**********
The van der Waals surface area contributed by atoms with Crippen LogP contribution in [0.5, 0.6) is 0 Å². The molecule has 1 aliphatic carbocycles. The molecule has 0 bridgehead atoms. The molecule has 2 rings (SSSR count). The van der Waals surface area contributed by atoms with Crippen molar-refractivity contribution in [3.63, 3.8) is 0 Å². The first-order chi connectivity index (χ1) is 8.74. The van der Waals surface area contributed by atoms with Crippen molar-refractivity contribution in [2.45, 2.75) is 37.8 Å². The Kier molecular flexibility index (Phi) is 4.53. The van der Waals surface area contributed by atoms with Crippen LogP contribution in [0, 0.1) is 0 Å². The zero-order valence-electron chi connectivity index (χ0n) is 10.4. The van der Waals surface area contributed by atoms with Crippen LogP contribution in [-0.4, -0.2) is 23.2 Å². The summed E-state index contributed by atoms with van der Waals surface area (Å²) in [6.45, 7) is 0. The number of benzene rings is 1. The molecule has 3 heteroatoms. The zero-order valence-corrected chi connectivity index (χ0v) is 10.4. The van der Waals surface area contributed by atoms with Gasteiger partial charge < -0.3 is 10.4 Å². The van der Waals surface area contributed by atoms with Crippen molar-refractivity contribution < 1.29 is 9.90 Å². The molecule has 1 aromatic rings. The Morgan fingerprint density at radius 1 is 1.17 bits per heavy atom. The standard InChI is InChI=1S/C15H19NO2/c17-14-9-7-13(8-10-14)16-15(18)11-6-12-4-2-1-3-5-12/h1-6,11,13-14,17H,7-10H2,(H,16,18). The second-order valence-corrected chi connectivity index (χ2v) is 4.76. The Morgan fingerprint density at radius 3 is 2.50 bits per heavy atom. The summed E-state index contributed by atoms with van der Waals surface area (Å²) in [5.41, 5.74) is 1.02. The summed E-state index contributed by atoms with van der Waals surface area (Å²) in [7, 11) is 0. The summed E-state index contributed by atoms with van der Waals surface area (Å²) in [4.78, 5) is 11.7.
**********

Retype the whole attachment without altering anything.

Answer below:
The van der Waals surface area contributed by atoms with Crippen LogP contribution in [0.5, 0.6) is 0 Å². The molecule has 1 aliphatic carbocycles. The molecule has 0 bridgehead atoms. The molecule has 2 rings (SSSR count). The van der Waals surface area contributed by atoms with Crippen molar-refractivity contribution in [3.63, 3.8) is 0 Å². The first-order chi connectivity index (χ1) is 8.74. The van der Waals surface area contributed by atoms with Crippen molar-refractivity contribution in [2.45, 2.75) is 37.8 Å². The Kier molecular flexibility index (Phi) is 4.53. The van der Waals surface area contributed by atoms with Crippen LogP contribution in [0, 0.1) is 0 Å². The zero-order valence-electron chi connectivity index (χ0n) is 10.4. The van der Waals surface area contributed by atoms with Crippen LogP contribution in [-0.4, -0.2) is 23.2 Å². The summed E-state index contributed by atoms with van der Waals surface area (Å²) in [6.45, 7) is 0. The number of benzene rings is 1. The molecule has 3 heteroatoms. The zero-order valence-corrected chi connectivity index (χ0v) is 10.4. The van der Waals surface area contributed by atoms with Gasteiger partial charge < -0.3 is 10.4 Å². The van der Waals surface area contributed by atoms with Crippen molar-refractivity contribution < 1.29 is 9.90 Å². The molecule has 1 aromatic rings. The Morgan fingerprint density at radius 1 is 1.17 bits per heavy atom. The standard InChI is InChI=1S/C15H19NO2/c17-14-9-7-13(8-10-14)16-15(18)11-6-12-4-2-1-3-5-12/h1-6,11,13-14,17H,7-10H2,(H,16,18). The second-order valence-corrected chi connectivity index (χ2v) is 4.76. The Morgan fingerprint density at radius 3 is 2.50 bits per heavy atom. The summed E-state index contributed by atoms with van der Waals surface area (Å²) in [5.41, 5.74) is 1.02. The summed E-state index contributed by atoms with van der Waals surface area (Å²) in [7, 11) is 0. The summed E-state index contributed by atoms with van der Waals surface area (Å²) in [4.78, 5) is 11.7.